The Comic Strip Doctor: Beetle Bailey
(Click any of the images to zoom in on them.)
In 1950, the United States entered the Korean War. One year later, as combat raged across the 38th parallel, a clueless frat-boy named “Beetle” Bailey accidentally enlisted in the U.S. Army, courtesy of cartoonist Mort Walker, who’d had less than stellar success with his college-themed comic strip and who wanted to give his lead character a new environment to mine for comedy gold. Lazy Beetle has slacked his way through fifty years’ worth of American military conflicts without suffering so much as a paper cut from an enemy insurgent. He’s the perfect soldier in that respect — two and a half years after Bush’s “Mission Accomplished” banner, Beetle Bailey is chipper, carefree and (most impressively) still alive.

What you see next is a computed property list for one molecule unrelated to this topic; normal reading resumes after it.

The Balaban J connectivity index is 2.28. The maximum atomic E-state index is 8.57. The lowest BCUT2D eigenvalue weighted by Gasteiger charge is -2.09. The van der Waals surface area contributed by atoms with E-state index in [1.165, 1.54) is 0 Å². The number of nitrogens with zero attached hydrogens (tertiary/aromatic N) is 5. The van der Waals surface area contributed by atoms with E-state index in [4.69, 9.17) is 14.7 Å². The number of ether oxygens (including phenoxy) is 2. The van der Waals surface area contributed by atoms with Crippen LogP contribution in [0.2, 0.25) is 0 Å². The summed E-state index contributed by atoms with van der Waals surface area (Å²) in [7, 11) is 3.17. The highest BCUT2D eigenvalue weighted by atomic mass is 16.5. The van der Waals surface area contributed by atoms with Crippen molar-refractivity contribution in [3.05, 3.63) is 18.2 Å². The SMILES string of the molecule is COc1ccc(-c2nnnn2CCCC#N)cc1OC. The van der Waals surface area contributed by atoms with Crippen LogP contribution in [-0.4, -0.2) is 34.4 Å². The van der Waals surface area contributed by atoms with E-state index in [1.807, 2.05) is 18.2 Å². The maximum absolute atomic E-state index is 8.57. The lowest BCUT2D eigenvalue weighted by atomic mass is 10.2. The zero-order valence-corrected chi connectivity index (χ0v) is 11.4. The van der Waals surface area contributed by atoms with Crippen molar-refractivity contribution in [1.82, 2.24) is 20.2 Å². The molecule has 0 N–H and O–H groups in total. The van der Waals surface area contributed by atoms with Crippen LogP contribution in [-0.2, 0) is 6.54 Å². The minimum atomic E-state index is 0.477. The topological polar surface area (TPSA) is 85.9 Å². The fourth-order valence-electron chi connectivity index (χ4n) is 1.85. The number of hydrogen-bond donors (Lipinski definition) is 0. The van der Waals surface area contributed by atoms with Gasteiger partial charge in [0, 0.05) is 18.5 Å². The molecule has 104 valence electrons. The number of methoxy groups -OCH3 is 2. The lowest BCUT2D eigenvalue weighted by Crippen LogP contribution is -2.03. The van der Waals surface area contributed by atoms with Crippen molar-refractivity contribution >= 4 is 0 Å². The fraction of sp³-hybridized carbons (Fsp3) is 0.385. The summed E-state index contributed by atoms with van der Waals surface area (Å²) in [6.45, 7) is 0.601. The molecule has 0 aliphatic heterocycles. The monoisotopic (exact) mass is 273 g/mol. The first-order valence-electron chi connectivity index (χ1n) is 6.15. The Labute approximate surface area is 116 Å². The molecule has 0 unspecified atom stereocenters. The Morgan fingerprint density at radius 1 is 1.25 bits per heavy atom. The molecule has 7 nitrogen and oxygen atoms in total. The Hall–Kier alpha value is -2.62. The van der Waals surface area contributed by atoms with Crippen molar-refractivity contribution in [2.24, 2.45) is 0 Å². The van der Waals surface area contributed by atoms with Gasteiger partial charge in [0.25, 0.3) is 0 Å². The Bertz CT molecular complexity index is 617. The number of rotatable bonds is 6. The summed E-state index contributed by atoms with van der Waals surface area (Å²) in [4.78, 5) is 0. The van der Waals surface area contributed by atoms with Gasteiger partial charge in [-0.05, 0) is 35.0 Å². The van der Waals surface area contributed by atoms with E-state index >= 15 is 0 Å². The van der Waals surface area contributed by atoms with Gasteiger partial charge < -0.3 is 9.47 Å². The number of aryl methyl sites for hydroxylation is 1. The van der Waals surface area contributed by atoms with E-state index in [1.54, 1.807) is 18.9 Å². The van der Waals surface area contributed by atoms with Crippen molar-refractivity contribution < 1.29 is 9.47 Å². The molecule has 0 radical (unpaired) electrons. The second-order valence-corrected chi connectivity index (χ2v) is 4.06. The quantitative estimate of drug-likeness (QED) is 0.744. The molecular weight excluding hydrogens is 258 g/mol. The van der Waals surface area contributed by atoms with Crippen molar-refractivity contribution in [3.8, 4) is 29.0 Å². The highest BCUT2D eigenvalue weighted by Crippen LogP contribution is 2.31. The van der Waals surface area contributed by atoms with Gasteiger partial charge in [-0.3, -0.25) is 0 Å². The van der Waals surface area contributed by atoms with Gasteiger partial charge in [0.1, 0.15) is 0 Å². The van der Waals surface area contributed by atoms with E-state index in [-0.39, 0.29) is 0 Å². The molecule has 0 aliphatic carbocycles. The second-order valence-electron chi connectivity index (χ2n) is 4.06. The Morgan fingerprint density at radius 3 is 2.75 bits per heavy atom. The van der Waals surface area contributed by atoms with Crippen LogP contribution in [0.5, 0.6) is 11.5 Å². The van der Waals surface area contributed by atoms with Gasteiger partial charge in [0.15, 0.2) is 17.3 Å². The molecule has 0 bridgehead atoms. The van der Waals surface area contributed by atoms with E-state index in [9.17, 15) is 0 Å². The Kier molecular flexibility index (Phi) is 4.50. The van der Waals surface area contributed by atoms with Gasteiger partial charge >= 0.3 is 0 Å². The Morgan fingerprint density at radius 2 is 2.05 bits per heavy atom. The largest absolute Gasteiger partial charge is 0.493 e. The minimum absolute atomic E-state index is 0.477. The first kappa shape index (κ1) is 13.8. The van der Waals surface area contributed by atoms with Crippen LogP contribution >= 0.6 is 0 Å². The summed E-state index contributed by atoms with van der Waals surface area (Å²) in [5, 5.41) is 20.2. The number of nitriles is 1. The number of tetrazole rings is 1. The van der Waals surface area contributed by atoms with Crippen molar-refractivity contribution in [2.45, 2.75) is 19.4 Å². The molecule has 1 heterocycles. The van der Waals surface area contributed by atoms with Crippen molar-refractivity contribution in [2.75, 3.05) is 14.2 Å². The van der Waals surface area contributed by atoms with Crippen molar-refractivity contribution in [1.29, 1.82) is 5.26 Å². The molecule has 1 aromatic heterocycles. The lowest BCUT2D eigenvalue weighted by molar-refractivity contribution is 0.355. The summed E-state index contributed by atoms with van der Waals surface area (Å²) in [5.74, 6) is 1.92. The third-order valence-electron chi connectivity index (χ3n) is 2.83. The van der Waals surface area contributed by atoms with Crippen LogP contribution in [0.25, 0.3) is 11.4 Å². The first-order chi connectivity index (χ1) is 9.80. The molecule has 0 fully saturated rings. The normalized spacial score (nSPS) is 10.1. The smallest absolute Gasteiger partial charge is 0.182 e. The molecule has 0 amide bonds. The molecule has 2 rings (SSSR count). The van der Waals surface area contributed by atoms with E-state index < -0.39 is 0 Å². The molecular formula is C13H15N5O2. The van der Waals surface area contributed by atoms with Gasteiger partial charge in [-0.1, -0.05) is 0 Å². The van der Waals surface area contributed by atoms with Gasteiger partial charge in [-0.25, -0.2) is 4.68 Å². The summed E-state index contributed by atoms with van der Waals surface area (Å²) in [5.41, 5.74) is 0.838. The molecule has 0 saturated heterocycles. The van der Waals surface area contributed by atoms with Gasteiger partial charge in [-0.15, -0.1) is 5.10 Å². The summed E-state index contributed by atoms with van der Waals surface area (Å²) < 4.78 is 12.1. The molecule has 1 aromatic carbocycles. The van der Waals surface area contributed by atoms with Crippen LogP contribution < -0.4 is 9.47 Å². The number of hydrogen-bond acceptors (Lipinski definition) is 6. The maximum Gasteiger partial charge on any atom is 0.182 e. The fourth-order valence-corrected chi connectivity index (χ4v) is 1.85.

Of course, he’s never actually seen combat, save for a few mock battle drills and the persistent Abu Ghraib-like treatment he suffers at the hands of Sgt. Orville Snorkel, the Skipper to Beetle’s Gilligan. He is a soldier who never kills, in an army which never fights, for a country which never calls on him. He is a pretend grunt, walking emptily through a facade of Eisenhower-era Army life, suffering through all of the K.P. but with none of the K.I.A. He is a soldier in the same sense that Russian sleeper agents raised in replica American towns in Siberia are Americans. He is an Army of None.